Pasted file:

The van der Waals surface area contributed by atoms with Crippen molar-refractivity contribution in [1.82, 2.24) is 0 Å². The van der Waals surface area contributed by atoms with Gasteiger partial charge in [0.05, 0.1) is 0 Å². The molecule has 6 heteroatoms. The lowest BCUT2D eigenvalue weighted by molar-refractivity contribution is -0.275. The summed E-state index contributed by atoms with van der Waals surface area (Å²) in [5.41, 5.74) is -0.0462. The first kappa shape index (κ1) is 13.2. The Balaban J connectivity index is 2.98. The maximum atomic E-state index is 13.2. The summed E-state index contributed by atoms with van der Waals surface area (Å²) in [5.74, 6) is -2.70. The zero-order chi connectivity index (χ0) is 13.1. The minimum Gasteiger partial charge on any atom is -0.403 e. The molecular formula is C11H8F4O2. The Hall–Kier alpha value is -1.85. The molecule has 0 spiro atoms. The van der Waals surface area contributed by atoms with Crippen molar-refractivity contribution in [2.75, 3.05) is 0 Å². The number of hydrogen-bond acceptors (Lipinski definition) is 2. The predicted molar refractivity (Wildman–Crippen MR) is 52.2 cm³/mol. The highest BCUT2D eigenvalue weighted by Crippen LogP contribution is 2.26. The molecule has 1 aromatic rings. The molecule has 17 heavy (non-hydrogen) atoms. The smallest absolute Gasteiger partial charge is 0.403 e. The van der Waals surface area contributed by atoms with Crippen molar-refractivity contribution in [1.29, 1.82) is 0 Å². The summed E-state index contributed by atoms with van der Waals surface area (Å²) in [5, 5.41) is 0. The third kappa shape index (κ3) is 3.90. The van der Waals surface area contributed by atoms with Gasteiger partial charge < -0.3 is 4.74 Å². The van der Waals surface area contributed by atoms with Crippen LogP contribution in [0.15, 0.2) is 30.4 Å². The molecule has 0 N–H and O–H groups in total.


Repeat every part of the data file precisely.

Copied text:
The van der Waals surface area contributed by atoms with Crippen molar-refractivity contribution in [1.82, 2.24) is 0 Å². The van der Waals surface area contributed by atoms with Gasteiger partial charge in [0.05, 0.1) is 0 Å². The molecule has 6 heteroatoms. The lowest BCUT2D eigenvalue weighted by molar-refractivity contribution is -0.275. The summed E-state index contributed by atoms with van der Waals surface area (Å²) in [5.41, 5.74) is -0.0462. The first kappa shape index (κ1) is 13.2. The Balaban J connectivity index is 2.98. The maximum atomic E-state index is 13.2. The summed E-state index contributed by atoms with van der Waals surface area (Å²) in [5.74, 6) is -2.70. The zero-order chi connectivity index (χ0) is 13.1. The minimum Gasteiger partial charge on any atom is -0.403 e. The molecular formula is C11H8F4O2. The Hall–Kier alpha value is -1.85. The molecule has 0 spiro atoms. The van der Waals surface area contributed by atoms with Crippen molar-refractivity contribution in [2.75, 3.05) is 0 Å². The number of hydrogen-bond acceptors (Lipinski definition) is 2. The predicted molar refractivity (Wildman–Crippen MR) is 52.2 cm³/mol. The highest BCUT2D eigenvalue weighted by Crippen LogP contribution is 2.26. The molecule has 1 aromatic rings. The molecule has 17 heavy (non-hydrogen) atoms. The smallest absolute Gasteiger partial charge is 0.403 e. The van der Waals surface area contributed by atoms with Crippen molar-refractivity contribution in [1.29, 1.82) is 0 Å². The summed E-state index contributed by atoms with van der Waals surface area (Å²) in [5, 5.41) is 0. The third kappa shape index (κ3) is 3.90. The van der Waals surface area contributed by atoms with Gasteiger partial charge < -0.3 is 4.74 Å². The van der Waals surface area contributed by atoms with Crippen LogP contribution in [0.15, 0.2) is 30.4 Å². The molecule has 0 N–H and O–H groups in total.